Why It Works
- Roasting regular button mushrooms along with rehydrated dried porcini mushrooms in olive oil, thyme, and garlic is a year-round way to mimic the taste and aroma of often hard-to-find fresh porcinis.
- Crème fraîche and hot reconstituted mushroom water create a sauce that is surprisingly light and full of flavor.
I first had pâtes aux cêpes, or pasta with porcinis, during an enormous fit of order envy. I was having dinner with my stepfather in Nice after I had just arrived. And whenever I'm lucky enough to touch down in Provence, I make a beeline for pistou. In Provence, the French version of pesto is smashed together with sun-ruddy tomatoes, packed with basil and garlic, and slick with olive oil. It's gorgeous—except for this one time, when it was literally jarred green pesto mixed with heavy cream. Such a disappointment.
And then across from me sat my happy stepfather with his usual Cheshire Cat grin, swirling fresh tagliatelle (Provence's favorite pasta—it's everywhere) around a fork studded with fresh porcini mushrooms and his favorite (and hometown) Normandy cream. I asked for a taste and regretted it immediately because once you taste heaven, who wants to come back down to earth?
Since fresh porcinis are no picnic to find, this is my year-round version. I roast regular baby button mushrooms with garlic, thyme, and olive oil in the oven, along with rehydrated dried porcinis, until they are crisp, tender, and caramelized. Then, I create a sauce from just crème fraîche and the hot water I used to reconstitute the porcinis. The sauce is surprisingly light and so full of flavor that it instantaneously stains the fresh tagliatelle ribbons I toss into it. The mushrooms shrink up and drink in that olive oil and garlic flavor, punctuating the whole dish. It's extravagant, sinful, and perfect for impressing vegetarians. Tonight I'm having leftovers with a drizzle of truffle oil. Not too shabby.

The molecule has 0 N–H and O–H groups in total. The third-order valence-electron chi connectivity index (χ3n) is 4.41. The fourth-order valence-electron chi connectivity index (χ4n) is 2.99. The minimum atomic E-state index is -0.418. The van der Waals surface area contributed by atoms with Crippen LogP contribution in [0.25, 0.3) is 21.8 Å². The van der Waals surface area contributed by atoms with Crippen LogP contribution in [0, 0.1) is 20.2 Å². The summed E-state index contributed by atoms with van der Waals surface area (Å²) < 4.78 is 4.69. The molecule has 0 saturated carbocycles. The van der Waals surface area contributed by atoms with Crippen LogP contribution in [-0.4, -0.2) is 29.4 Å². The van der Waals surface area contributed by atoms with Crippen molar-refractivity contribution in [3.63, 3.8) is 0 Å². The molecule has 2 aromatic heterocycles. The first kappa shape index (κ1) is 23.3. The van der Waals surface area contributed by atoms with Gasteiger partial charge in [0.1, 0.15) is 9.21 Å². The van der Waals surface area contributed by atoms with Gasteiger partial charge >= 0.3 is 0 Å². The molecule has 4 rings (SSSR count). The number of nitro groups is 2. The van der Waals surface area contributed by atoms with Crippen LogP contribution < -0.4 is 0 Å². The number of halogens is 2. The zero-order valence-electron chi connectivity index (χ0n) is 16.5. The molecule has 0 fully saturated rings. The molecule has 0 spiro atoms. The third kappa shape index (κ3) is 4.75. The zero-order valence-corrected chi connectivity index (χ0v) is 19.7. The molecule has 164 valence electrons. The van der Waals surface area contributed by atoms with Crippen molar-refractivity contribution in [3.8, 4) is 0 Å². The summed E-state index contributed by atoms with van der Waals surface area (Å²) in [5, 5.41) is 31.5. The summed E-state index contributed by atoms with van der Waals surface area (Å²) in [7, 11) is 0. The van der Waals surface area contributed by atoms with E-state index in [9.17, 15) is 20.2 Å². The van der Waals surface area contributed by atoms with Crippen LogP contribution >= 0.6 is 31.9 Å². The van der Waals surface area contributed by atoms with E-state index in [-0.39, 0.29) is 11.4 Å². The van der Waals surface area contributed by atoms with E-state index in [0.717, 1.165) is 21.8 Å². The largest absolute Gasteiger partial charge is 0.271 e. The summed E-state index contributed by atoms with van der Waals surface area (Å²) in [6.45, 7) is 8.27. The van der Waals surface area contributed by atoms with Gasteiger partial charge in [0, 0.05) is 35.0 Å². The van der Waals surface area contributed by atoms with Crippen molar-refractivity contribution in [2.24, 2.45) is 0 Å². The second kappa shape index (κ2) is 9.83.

This recipe may seem very Italian, but the cuisines along the French and Italian Mediterranean are one and the same, sharing ingredients—and often terms—for the same local produce and dishes, then influencing and cross-influencing each other over the years. Last summer while staying in Menton in France, I'd drive across the Italian border to go to the local farmers market, then back to cook. These foods only come down to us in Italian because it's through our Italian-American population that we got to know and love the food. With a little French influence, like crème fraîche, the dish is very much French.
1 3/4 ounces dried porcini mushrooms
1 1/2 cups boiling water
5 1/4 ounces fresh baby button mushrooms, finely sliced
2 stems thyme, leaves only (about 1/2 teaspoon leaves)
2 medium cloves garlic, thinly sliced
2 tablespoons olive oil
Kosher salt and freshly ground black pepper
1 pound fresh tagliatelle noodles
1/2 cup crème fraîche
Finely chopped parsley leaves and grated Parmigiano-Reggiano (for serving)
Place dried porcinis in a bowl and cover with boiling water. Cover with plastic wrap, and let soak for 30 minutes. Drain the mushrooms well, reserving all soaking liquid, and roughly chop porcinis.
Preheat broiler on high. In a large bowl, toss porcinis, button mushrooms, thyme, garlic, olive oil, and salt and pepper. Transfer to an oven-proof straight-sided 12-inch sautée pan and broil 3 inches below the heat source, tossing every few minutes, until the mushrooms are golden brown, about 15 minutes total.
Meanwhile, bring a large pot of salted water to a rolling boil. When the mushrooms are broiled, pour in the reserved mushroom liquid and the crème fraîche and scrape up any bits of mushroom from the bottom of the pan. Keep warm over low heat. Boil the fresh tagliatelle until al dente (about 2 minutes, or according to package instructions). Drain pasta, reserving 2 cups of cooking liquid. Toss the tagliatelle with the mushroom sauce, adding pasta water as needed to moisten. Season to taste with more salt and pepper and serve immediately, topped with parsley and Parmigiano-Reggiano.
Oven-proof straight-sided 12-inch sautée pan
|Nutrition Facts (per serving)|
|Amount per serving|
|% Daily Value*|
|Total Fat 23g||29%|
|Saturated Fat 10g||48%|
|Total Carbohydrate 65g||24%|
|Dietary Fiber 1g||4%|
|Total Sugars 2g|
|Vitamin C 3mg||13%|
|*The % Daily Value (DV) tells you how much a nutrient in a food serving contributes to a daily diet. 2,000 calories a day is used for general nutrition advice.|